The MT US Drug List must be used in conjunction with 1) the MTUS Guidelines, which contain specific treatment recommendations based on condition and phase of treatment and 2) the drug formulary rules. (See 8 CCR §9792.20 - §9792.27.23.)

"Exempt" indicates drug may be prescribed/dispensed without seeking authorization through Prospective Review if in accordance with MTUS.

"Non-Exempt" or "Unlisted" drug requires authorization through Prospective Review prior to prescribing or dispensing. (See 8 CCR §9792.27.1 through §9792.27.23 for complete rules.)

Special Fill - Indicates the Non-Exempt drug may be prescribed/dispensed without Prospective Review: 1) Rx at initial visit within 7 days of injury, and 2) Supply not to exceed #days indicated, and 3) is a generic or single source brand, or brand where the physician substantiates medical necessity, and 4) if in accord with MTUS. (See 8 CCR § 9792.27.12.)

Perioperative Fill - Indicates the Non-Exempt drug may be prescribed/dispensed without Prospective Review: 1) Rx issued during the perioperative period (4 days before through 4 days after surgery), and 2) Supply not to exceed #days indicated, and 3) is a generic or single source brand, or brand where physician substantiates medical necessity, and 4) is in accord with MTUS. (See 8 CCR § 9792.27.13.)

The updated MTUS Drug List v.6 and the order can be accessed on the DWC MTUS drug formulary webpage ...
/ 2019 News, Daily News
Ten former National Football League (NFL) players have been charged in the Eastern District of Kentucky for their alleged roles in a nationwide fraud on a health care benefit program for retired NFL players.

The alleged fraud targeted the Gene Upshaw NFL Player Health Reimbursement Account Plan (the Plan), which was established pursuant to the 2006 collective bargaining agreement and provided for tax-free reimbursement of out-of-pocket medical care expenses that were not covered by insurance and that were incurred by former players, their wives and their dependents - up to a maximum of $350,000 per player. According to the charging documents, over $3.9 million in false and fraudulent claims were submitted to the Plan, and the Plan paid out over $3.4 million on those claims between June 2017 and December 2018.

Two separate indictments filed in the Eastern District of Kentucky outline two alleged conspiracies involving different players related to the same scheme to defraud the Plan. Those charged in the indictments are the following:

-- Robert McCune, 40, of Riverdale, Georgia, is charged with one count of conspiracy to commit wire fraud and health care fraud, nine counts of wire fraud and nine counts of health care fraud.

-- John Eubanks, 36, of Cleveland, Mississippi; Tamarick Vanover, 45, of Tallahassee, Florida; and Carlos Rogers, 38, of Alpharetta, Georgia, are each charged with one count of conspiracy to commit wire fraud and health care fraud, two counts of wire fraud and two counts of health care fraud.

-- Clinton Portis, 38, of McLean, Virginia; Ceandris Brown, 36, of Fresno, Texas; James Butler, 37, of Atlanta, Georgia; and Fredrick Bennett, 35, of Port Wentworth, Georgia, are each charged with one count of conspiracy to commit wire fraud and health care fraud, one count of wire fraud and one count of health care fraud.

-- Correll Buckhalter, 41, of Colleyville, Texas, and Etric Pruitt, 38, of Theodore, Alabama, are charged with one count of conspiracy to commit wire fraud and health care fraud.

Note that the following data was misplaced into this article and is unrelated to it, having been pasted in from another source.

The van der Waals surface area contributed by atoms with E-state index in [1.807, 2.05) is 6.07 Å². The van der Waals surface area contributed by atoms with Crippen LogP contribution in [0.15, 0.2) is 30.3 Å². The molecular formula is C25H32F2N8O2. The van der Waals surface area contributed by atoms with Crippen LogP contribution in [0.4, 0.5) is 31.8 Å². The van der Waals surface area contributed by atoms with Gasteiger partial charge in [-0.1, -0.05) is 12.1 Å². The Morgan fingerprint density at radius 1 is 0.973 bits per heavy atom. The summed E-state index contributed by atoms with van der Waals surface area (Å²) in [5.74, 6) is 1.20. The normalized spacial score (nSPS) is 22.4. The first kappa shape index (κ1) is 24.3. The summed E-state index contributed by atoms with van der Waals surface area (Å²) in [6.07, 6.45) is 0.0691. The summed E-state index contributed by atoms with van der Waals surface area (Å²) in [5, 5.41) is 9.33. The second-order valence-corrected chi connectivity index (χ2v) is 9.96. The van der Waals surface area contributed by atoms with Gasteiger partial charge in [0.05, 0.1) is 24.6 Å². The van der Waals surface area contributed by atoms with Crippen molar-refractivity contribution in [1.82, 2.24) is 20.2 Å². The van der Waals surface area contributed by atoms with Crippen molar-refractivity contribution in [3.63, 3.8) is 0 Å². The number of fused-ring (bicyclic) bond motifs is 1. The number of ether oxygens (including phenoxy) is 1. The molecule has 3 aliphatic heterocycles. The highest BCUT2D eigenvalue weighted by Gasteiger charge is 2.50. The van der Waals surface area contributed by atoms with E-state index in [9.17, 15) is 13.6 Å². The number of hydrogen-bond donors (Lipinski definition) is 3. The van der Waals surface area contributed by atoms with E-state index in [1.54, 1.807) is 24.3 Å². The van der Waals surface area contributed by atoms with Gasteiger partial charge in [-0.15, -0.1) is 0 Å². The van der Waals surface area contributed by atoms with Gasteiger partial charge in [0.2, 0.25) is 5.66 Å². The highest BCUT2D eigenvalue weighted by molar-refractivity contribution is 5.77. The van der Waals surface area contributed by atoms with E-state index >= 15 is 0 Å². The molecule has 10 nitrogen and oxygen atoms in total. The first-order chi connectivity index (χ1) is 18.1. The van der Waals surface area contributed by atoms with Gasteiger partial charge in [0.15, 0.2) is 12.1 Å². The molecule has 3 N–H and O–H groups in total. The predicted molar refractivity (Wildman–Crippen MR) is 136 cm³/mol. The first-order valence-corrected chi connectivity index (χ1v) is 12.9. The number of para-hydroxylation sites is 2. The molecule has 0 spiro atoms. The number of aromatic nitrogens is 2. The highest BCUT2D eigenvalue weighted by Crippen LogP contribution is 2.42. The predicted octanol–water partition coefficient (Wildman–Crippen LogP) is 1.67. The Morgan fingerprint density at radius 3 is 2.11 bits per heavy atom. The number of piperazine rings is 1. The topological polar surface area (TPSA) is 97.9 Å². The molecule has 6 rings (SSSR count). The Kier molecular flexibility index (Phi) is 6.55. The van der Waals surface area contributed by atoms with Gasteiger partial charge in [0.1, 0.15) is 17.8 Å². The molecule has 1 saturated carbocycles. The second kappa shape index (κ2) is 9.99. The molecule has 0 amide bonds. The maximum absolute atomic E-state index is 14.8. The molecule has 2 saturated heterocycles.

In addition, the government has filed notice that it intends to file criminal informations charging Joseph Horn, 47, of Columbia, South Carolina, and Donald "Reche" Caldwell, 40, of Tampa, Florida, with conspiracy to commit health care fraud in the Eastern District of Kentucky.

The indictments charge that the scheme to defraud involved the submission of false and fraudulent claims to the Plan for expensive medical equipment - typically between $40,000 and $50,000 for each claim - that was never purchased or received.

The expensive medical equipment described on the false and fraudulent claims included hyperbaric oxygen chambers, cryotherapy machines, ultrasound machines designed for use by a doctor’s office to conduct women’s health examinations and electromagnetic therapy devices designed for use on horses.

According to allegations in the indictments, McCune, Eubanks, Vanover, Buckhalter, Rogers and others recruited other players into the scheme by offering to submit or cause the submission of these false and fraudulent claims in exchange for kickbacks and bribes that ranged from a few thousand dollars to $10,000 or more per claim submitted. As part of the scheme, the defendants allegedly fabricated supporting documentation for the claims, including invoices, prescriptions and letters of medical necessity. After the claims were submitted, McCune and Buckhalter allegedly called the telephone number provided by the Plan and impersonated certain other players in order to check on the status of the false and fraudulent claims ...
/ 2019 News, Daily News
Jose Ricardo Loza and Randy Lee Walker were charged in a criminal complaint with distributing fentanyl and heroin.

An affidavit filed in the case alleges that Loza sold blue counterfeit oxycodone pills that were laced with Fentanyl. According to the affidavit, Loza sold to a third party 50 Fentanyl-laced pills on August 22, 2019, when at the auto body shop where he works in Pittsburg, California.

Loza allegedly did not initially have enough pills to sell, so he texted Walker, who arrived with more Fentanyl-laced pills.

During the transaction, Loza warned the customer to be careful when taking these pills because he (Loza) gave the same pills to a mutual friend who overdosed and died. According to the affidavit, a laboratory test verified that a sample of the pills Loza sold contained fentanyl.